About 21% of teens newly diagnosed with epilepsy experience suicidal ideation, and the percentage jumps to 31% within 3 years, new research reveals.

“We hope these results inspire epileptologists and neurologists to both recognize and screen for suicide ideation and behaviors in their adolescent patients,” study investigator Hadley Greenwood, third-year medical student at New York University, told Medscape Medical News.

The new data should also encourage providers “to become more comfortable” providing support to patients, “be that by increasing their familiarity with prescribing different antidepressants or by being well versed in how to connect patients to resources within their community,” said Greenwood.

The findings were presented here at the American Epilepsy Society (AES) 76th Annual Meeting 2022.

Little Research

Previous studies have reported on the prevalence of suicidality as well as depression and anxiety among adults with epilepsy.

“We wanted to look at adolescents because there’s much less in the literature out there about psychiatric comorbidity, and specifically suicidality, in this population,” said Greenwood.

Researchers used data from the Human Epilepsy Project, a study that collected data from 34 sites in the US, Canada, Europe, and Australia from 2012–2017.

From a cohort of over 400 participants, researchers identified 67 patients aged 11–17 years who were enrolled within 4 months of starting treatment for focal epilepsy.

Participants completed the Columbia Suicide Severity Rating Scale (C-SSRS) at enrollment and at follow-ups over 36 months. The C-SSRS measures suicidal ideation and severity, said Greenwood.

It’s scaled from passive suicide ideation (SI), such as thoughts of ‘I wish I were dead’ without active intent, all the way up to active suicidal ideation with a plan and intent.”

Researchers were able to distinguish individuals with passive SI from those with more serious intentions, said Greenwood. They used medical records to evaluate the prevalence of suicidal ideation and behavior.

The investigators found that more than 1 in 5 (20.9%) teens endorsed any lifetime SI. This, said Greenwood, is “roughly equivalent” to the prevalence reported earlier in the adult cohort of the Human Epilepsy Project (21.6%).

“Striking” Rate

The fact that 1 in 5 adolescents had any lifetime SI is “definitely a striking number,” said Greenwood.

Researchers found that 15% of patients experienced active SI, 7.5% exhibited preparatory or suicidal behaviors, and 3% had made a prior suicide attempt.

All of these percentages increased at 3 years: 31% for SI; 25% for active suicide behavior, 15% for preparatory or suicide behaviors, and 5% for prior suicide attempt.

The fact that nearly 1 in 3 adolescents endorsed SI at 3 years is another “striking” finding, said Greenwood.

Of the 53 adolescents who had never had SI at the time of enrollment, seven endorsed new-onset SI in the follow-up period. Five of 14 who had had SI at some point prior to enrollment continued to endorse it.

“The value of the study is identifying the prevalence and identifying the significant number of adolescents with epilepsy who are endorsing either suicide ideation or suicidal behaviors,” said Greenwood.

Interestingly, the researchers found that among younger teens (aged 11–14 years) rates of SI were higher than among their older counterparts (aged 15–17 years).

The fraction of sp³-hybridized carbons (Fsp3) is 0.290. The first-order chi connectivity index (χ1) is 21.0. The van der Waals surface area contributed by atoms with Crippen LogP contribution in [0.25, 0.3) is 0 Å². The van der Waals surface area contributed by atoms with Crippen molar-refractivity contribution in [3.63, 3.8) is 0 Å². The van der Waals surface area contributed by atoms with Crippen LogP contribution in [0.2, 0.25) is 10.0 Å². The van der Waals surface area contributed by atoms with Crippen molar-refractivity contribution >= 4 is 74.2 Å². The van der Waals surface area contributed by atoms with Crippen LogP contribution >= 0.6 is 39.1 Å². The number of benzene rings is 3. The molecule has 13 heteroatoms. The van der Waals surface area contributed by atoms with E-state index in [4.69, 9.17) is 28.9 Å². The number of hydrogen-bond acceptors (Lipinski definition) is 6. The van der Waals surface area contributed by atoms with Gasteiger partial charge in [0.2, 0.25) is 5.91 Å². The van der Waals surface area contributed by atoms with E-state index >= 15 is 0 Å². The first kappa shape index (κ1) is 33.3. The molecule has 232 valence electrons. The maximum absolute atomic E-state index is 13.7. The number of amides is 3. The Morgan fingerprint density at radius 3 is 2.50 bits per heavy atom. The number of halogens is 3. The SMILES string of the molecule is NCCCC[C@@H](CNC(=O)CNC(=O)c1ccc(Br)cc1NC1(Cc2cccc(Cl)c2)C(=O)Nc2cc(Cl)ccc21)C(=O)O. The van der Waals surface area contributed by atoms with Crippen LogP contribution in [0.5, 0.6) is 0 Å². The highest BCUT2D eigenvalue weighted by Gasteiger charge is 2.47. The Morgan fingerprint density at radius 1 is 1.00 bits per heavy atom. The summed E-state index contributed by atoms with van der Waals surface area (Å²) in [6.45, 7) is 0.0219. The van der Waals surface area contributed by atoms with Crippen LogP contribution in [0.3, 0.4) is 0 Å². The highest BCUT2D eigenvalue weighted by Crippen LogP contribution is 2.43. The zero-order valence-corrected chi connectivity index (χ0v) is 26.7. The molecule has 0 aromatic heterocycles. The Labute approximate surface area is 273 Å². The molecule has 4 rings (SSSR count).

The study does not shed light on the biological connection between epilepsy and suicidality, but Greenwood noted that prior research has suggested a bidirectional relationship.

“Depression and other psychiatric comorbidities might exist prior to epileptic activity and actually predispose to epileptic activity.”

Greenwood noted that suicide ideation has “spiked” recently across the general population, and so it’s difficult to compare the prevalence in her study to “today’s prevalence.”

However, other research generally shows that the SI rate in the general adolescent population is much lower than in teens with epilepsy.

Unique aspects of the current study are that it reports SI and behaviors at around the time of an epilepsy diagnosis and documents how suicidality progresses or resolves over time, said Greenwood.

Underdiagnosed, Undertreated

Commenting for Medscape Medical News, Elizabeth Donner, MD, director, Comprehensive Epilepsy Program, Hospital for Sick Children, and associate professor, Department of Pediatrics, University of Toronto, Ontario, Canada, said a “key point” from the study is that the suicidality rate among teens with epilepsy exceeds that of children not living with epilepsy.

“We are significantly underdiagnosing and undertreating the mental health comorbidities in epilepsy,” said Donner. “Epilepsy is a brain disease and so are mental health disorders, so it shouldn’t come as any surprise that they coexist in individuals with epilepsy.”

The new results contribute to what is already known about the significant mortality rates among persons with epilepsy, said Donner. She referred to a 2018 study that showed that people with epilepsy were 3.5 times more likely to die by suicide.

Other research has shown that people with epilepsy are 10 times more likely to die by drowning, mostly in the bathtub, said Donner.

“You would think that we’re educating these people about risks related to their epilepsy, but either the messages don’t get through, or they don’t know how to keep themselves safe,” she said.

“This needs to be seen in a bigger picture, and the bigger picture is we need to recognize comorbid mental health issues; we need to address them once recognized; and then we need to counsel and support people to live safely with their epilepsy.


Source: medscape.com, Pauline Anderson